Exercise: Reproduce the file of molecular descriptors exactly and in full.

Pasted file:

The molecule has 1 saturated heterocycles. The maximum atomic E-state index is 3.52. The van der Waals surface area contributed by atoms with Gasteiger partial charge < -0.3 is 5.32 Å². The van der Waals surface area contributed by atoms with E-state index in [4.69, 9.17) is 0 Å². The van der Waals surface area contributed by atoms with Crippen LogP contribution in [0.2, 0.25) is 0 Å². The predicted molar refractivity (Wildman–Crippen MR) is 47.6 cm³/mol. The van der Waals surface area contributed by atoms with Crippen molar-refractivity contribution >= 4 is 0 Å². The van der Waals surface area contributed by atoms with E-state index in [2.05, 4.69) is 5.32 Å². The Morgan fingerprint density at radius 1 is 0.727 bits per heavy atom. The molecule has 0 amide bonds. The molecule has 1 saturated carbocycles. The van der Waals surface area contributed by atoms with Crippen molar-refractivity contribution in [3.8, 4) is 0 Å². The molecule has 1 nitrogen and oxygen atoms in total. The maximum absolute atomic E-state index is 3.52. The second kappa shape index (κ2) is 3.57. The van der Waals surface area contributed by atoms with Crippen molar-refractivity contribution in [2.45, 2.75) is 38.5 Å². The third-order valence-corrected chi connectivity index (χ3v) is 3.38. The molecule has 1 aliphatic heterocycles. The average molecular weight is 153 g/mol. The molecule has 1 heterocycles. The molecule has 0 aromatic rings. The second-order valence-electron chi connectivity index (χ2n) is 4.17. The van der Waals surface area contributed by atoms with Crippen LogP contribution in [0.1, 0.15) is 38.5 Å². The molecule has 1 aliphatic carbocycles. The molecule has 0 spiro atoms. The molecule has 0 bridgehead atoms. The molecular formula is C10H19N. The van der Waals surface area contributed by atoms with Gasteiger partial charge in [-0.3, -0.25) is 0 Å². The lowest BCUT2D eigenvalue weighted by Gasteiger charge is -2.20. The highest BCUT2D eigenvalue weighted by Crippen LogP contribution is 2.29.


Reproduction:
The molecule has 1 saturated heterocycles. The maximum atomic E-state index is 3.52. The van der Waals surface area contributed by atoms with Gasteiger partial charge < -0.3 is 5.32 Å². The van der Waals surface area contributed by atoms with E-state index in [4.69, 9.17) is 0 Å². The van der Waals surface area contributed by atoms with Crippen LogP contribution in [0.2, 0.25) is 0 Å². The predicted molar refractivity (Wildman–Crippen MR) is 47.6 cm³/mol. The van der Waals surface area contributed by atoms with Crippen molar-refractivity contribution >= 4 is 0 Å². The van der Waals surface area contributed by atoms with E-state index in [2.05, 4.69) is 5.32 Å². The Morgan fingerprint density at radius 1 is 0.727 bits per heavy atom. The molecule has 0 amide bonds. The molecule has 1 saturated carbocycles. The van der Waals surface area contributed by atoms with Crippen molar-refractivity contribution in [3.8, 4) is 0 Å². The molecule has 1 nitrogen and oxygen atoms in total. The maximum absolute atomic E-state index is 3.52. The second kappa shape index (κ2) is 3.57. The van der Waals surface area contributed by atoms with Crippen molar-refractivity contribution in [2.45, 2.75) is 38.5 Å². The third-order valence-corrected chi connectivity index (χ3v) is 3.38. The molecule has 1 aliphatic heterocycles. The average molecular weight is 153 g/mol. The molecule has 1 heterocycles. The molecule has 0 aromatic rings. The second-order valence-electron chi connectivity index (χ2n) is 4.17. The van der Waals surface area contributed by atoms with Crippen LogP contribution in [0.1, 0.15) is 38.5 Å². The molecule has 1 aliphatic carbocycles. The molecule has 0 spiro atoms. The molecule has 0 bridgehead atoms. The molecular formula is C10H19N. The van der Waals surface area contributed by atoms with Gasteiger partial charge in [-0.3, -0.25) is 0 Å². The lowest BCUT2D eigenvalue weighted by Gasteiger charge is -2.20. The highest BCUT2D eigenvalue weighted by Crippen LogP contribution is 2.29.